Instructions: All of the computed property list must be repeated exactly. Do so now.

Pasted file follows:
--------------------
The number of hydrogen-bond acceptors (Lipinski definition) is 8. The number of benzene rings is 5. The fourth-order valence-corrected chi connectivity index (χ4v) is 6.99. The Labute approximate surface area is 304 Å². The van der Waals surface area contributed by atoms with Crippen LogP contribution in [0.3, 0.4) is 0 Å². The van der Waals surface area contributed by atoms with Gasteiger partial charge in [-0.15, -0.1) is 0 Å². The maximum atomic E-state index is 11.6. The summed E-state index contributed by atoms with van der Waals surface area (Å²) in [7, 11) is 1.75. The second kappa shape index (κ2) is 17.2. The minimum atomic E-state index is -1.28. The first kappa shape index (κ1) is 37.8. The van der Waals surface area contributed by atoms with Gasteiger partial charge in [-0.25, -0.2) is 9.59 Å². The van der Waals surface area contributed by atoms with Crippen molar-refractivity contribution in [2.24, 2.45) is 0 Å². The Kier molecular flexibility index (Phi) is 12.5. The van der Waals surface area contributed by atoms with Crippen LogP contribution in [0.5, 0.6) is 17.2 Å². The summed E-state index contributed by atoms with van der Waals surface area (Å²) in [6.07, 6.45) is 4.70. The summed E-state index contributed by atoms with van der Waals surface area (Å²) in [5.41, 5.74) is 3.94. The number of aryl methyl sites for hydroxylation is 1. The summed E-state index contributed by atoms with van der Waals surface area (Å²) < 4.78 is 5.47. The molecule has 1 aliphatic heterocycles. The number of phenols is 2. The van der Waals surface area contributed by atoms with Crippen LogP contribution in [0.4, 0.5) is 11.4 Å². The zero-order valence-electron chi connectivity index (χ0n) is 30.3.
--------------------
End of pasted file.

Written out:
The number of hydrogen-bond acceptors (Lipinski definition) is 8. The number of benzene rings is 5. The fourth-order valence-corrected chi connectivity index (χ4v) is 6.99. The Labute approximate surface area is 304 Å². The van der Waals surface area contributed by atoms with Crippen LogP contribution in [0.3, 0.4) is 0 Å². The van der Waals surface area contributed by atoms with Gasteiger partial charge in [-0.15, -0.1) is 0 Å². The maximum atomic E-state index is 11.6. The summed E-state index contributed by atoms with van der Waals surface area (Å²) in [7, 11) is 1.75. The second kappa shape index (κ2) is 17.2. The minimum atomic E-state index is -1.28. The first kappa shape index (κ1) is 37.8. The van der Waals surface area contributed by atoms with Gasteiger partial charge in [-0.25, -0.2) is 9.59 Å². The van der Waals surface area contributed by atoms with Crippen molar-refractivity contribution in [2.24, 2.45) is 0 Å². The Kier molecular flexibility index (Phi) is 12.5. The van der Waals surface area contributed by atoms with Crippen LogP contribution in [0.5, 0.6) is 17.2 Å². The summed E-state index contributed by atoms with van der Waals surface area (Å²) in [6.07, 6.45) is 4.70. The summed E-state index contributed by atoms with van der Waals surface area (Å²) in [5.41, 5.74) is 3.94. The number of aryl methyl sites for hydroxylation is 1. The summed E-state index contributed by atoms with van der Waals surface area (Å²) < 4.78 is 5.47. The molecule has 1 aliphatic heterocycles. The number of phenols is 2. The van der Waals surface area contributed by atoms with Crippen LogP contribution in [0.4, 0.5) is 11.4 Å². The zero-order valence-electron chi connectivity index (χ0n) is 30.3.